How a project is managed can be as significant as who manages it and what they do. Project management can be considered to be about: developing the plan, implementing the plan, and explaining the variations.
But in this adventure, it should be more like: get to know each other and come up with a draft process together, begin to do things together, stop and reflect together, change accordingly together, and reflect on what you learned together.
Variations from a ‘plan’ are good as they represent learning, reflection, innovation and flexibility – all necessary for success
Working to minimise the effect of this kind of approach takes time and energy that would otherwise be devoted to more important efforts, such as engagement and relationships development. Achievement or progress can be measured in many creative ways and a rigid approach to evaluating them is a lost opportunity.
Hidden agendas present real barriers to any part of collaboration
When you hear a lot about what ‘I’ or ‘we’ need but not about what the community or others need (especially from powerful individuals or groups who may be working to drive the process), this can be a big sign that there are other agendas at play that will create significant barriers to success. It is not that differing agendas are ‘bad’ but without transparency and working together to identify and address them, little will change in the long run.
Doing things differently doesn’t mean doing different things in the same way. It means working together in a different way.
What Does Work
Lessons about what works well have mainly been about processes and practices relating to engaging others in the journey.
It is the approach to make strategies engaging that make them engaging!
Involving others, especially those you are seeking to engage in the development of how you gather information and what you ask, builds relationships and improves communication right from the start. It also works to place the power where it needs to be – with the community.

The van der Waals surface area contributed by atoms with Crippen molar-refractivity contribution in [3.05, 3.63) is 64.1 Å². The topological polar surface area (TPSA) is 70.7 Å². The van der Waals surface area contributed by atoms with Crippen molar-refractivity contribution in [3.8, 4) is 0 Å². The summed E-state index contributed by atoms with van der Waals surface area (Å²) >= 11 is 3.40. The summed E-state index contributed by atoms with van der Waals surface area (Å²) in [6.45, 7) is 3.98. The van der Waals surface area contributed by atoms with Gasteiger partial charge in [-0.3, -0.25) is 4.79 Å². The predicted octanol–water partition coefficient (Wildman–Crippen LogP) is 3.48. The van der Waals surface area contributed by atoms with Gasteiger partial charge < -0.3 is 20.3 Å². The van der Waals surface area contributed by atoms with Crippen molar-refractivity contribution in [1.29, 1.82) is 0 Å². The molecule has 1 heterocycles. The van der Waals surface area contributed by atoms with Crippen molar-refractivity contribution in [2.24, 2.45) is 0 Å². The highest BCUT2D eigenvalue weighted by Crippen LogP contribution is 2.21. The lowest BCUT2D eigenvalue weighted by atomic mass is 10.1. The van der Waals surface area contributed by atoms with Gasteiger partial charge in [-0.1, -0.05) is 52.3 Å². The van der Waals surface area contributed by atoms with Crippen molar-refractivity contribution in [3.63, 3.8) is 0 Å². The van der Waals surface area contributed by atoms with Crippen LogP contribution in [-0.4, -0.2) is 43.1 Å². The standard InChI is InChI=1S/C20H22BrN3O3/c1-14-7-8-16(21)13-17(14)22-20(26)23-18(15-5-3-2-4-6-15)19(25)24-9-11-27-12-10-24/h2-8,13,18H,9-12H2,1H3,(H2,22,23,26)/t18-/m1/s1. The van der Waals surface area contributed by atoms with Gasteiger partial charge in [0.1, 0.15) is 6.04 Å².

Build on the positive
Asking questions about what works well, finding the strengths to build on, and testing assumptions are critical, especially because you get what you focus on. Just because ‘we’ think something might need to change, does not mean everybody does and questions send powerful messages about the beliefs and intentions of those doing the asking.
Just because people attend, doesn’t mean something is successful
One of the things I have learned over the years is that service practitioners will sit through anything! By nature of working in a field that is about helping and supporting others, people will sit through the most unproductive, mind-numbing meetings in the hope that some greater change will occur as a result. So judging success by what you think you see happening in the room can be a cautionary tale.
It’s all about the process, not just the content
How we do things is even more powerful than what we do. The way we work with others to facilitate change is a more powerful determinant of success.
People can do anything when they are resourced, given a voice and supported. It is the ‘anything’ that can be unexpected, humbling and wonderful.